The shipyard painter, political activist and razor-sharp cartoonist Bob Starrett has just written a new book The Way I See It on his eventful life and times. Below we reprint one of his stories and review an essential read
ENO's production of La Boheme is a triumph,
Michael McCarthy was born on a farm in West Cork. At the heart of his new collection At the Races (Smith/Doorstop, Â£8.95) is a series of touching but unsentimental poems about growing up in rural Ireland, notably Our House, To School, Knitting, English Exam and Learning.
Best of all is the beautiful The Fields, in which he recalls how he taught himself to read "the fields and the run of the land" and "the grammar of the grass," "the pathway that ran straight as a story," "autumn fields lyrical with oats, verses of barley in stooks" and turnips like "exclamation marks on frozen ground."
McCarthy is really good at making poetry out of the remembered details of ordinary things so they add up to more than the sum of their parts. He writes with great care and economy, never overloading the poems with facts and never forcing the meaning at the end.
Imagining his death in Last Will And T, McCarthy itemises the few things he wishes to leave to others - "And to you my high horse, I leave/this original saddle ... and what's left of the morning air/to the ducks in the water-lilied lake. And I leave the ring of my doorbell/to the empty room ... To the rest/I leave the benefit of the doubt/Now and at the hour of my death. Perfect.
The haiku is of course the model of poetic precision. Alexis Lykiard's Haiku of Five Decades (Anarchios Press, Â£8) consists of 124 haiku, including several connected sequences.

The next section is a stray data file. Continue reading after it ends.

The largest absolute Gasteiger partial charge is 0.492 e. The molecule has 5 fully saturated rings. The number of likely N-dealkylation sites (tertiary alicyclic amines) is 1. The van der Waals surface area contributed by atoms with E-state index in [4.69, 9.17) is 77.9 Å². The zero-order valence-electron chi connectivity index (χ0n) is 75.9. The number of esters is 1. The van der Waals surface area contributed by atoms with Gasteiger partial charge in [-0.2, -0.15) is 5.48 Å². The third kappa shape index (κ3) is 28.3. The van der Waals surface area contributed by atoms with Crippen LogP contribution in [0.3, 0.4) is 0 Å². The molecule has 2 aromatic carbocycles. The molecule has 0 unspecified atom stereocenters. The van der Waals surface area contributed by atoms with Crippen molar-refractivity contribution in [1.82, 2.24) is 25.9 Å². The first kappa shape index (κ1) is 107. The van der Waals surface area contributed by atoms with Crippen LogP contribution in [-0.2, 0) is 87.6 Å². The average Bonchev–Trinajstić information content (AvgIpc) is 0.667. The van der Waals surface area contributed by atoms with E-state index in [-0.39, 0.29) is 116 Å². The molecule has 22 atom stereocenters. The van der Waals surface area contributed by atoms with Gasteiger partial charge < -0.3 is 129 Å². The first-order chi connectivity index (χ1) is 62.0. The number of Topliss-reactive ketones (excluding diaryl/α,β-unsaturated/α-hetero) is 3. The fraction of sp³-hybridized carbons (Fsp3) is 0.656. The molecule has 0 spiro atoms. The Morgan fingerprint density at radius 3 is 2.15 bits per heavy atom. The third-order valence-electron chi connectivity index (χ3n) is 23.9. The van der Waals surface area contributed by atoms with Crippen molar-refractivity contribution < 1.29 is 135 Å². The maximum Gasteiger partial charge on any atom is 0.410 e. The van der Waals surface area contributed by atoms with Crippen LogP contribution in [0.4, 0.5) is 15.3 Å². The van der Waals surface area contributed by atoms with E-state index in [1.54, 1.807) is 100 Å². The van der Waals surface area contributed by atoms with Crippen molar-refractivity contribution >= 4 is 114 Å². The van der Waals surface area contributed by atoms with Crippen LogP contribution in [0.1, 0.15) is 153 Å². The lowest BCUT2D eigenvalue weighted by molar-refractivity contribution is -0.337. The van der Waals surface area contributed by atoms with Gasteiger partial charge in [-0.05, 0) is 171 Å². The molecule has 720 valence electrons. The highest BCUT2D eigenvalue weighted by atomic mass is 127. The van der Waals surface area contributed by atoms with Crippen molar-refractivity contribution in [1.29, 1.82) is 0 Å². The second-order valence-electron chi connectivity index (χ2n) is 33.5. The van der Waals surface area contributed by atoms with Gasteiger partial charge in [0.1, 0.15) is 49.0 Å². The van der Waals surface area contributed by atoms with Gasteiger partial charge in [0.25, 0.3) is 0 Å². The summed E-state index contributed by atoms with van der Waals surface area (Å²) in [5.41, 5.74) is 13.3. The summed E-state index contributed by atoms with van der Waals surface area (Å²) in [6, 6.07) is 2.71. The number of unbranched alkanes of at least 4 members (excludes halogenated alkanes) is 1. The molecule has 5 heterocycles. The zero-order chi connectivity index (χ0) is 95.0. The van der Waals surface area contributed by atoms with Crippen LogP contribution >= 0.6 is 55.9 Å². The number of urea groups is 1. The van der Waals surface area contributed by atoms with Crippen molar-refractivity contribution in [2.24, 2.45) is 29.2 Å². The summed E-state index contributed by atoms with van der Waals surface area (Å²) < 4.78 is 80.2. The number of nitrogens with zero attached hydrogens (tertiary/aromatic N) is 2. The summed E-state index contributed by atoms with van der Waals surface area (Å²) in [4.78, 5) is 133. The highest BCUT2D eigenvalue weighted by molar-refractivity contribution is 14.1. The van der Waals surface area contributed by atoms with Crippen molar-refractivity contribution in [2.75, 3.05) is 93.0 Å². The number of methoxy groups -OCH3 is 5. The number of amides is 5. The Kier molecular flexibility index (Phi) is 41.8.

Lykiard allows himself to vary the number of syllables in his haiku, permitting him a greater range of tone and subject matter.
They range from the descriptive ("Aggressive tinkle/pissing metal: tiny flow/from an old walkman") to the playful ("Purposeful black cat/pursues and plays with her pre/Purr ... puss full") and the epigrammatic - "Blood is thicker than/water, so the old saw goes/but watch out for the clots!"
Some are irreverent ("Rule Walcott out. Ruth/rues dumb words. Chairless she goes/Shit creek! No Paddle") some are political ("Shameless as ever/the pursuit of quick profit/puts paid to our world") and some are punchy - "L'Angleterre/contre la guerre/a bas Blair."
Andrew McMillan's Every Salt Advance (Sand/Red Squirrel, Â£4) is a small pamphlet of short poems in a very small lower-case font.
McMillan can write with great economy of phrase. So a man carries books "like the rubble/of a frantic library."
Rain is stretched over the city "like a poncho/strained against the/fat paunch of a tourist."
An unemployed friend "smiled when he was signing on/proud not of what he was/but what he might become."
Despite the hard-to-read font, it's worth buying just for Dad, Genealogy and the fantastic 6:30am - "sleep had been singular/so long/that on waking next to him/I felt like the submariner resurfacing/amazed to find the world survived/with so much air/such tundra of sky."
Alan Morrison's Keir Hardie Street (Smokestack, Â£7.95) consists of two long poems.
The title poem tells the story of Allan Jackdaw, an unremembered early 20th-century poet, who undertakes a fantastical journey on the hidden Sea-Green Line of the London Underground accompanied by the ghosts of Blake, Tressell and John Davidson.
The second, Clocking-in For The Witching Hour, explores the twilight world of the 21st-century night-shift worker, the exhaustion and boredom, the bleak and wretched loneliness of those who each morning "snail back home/in muttering cars/down empty roads/to beds warmed by impressions of wives/sink into pillows/for six blessed hours/dream better shifts/than punished lives..."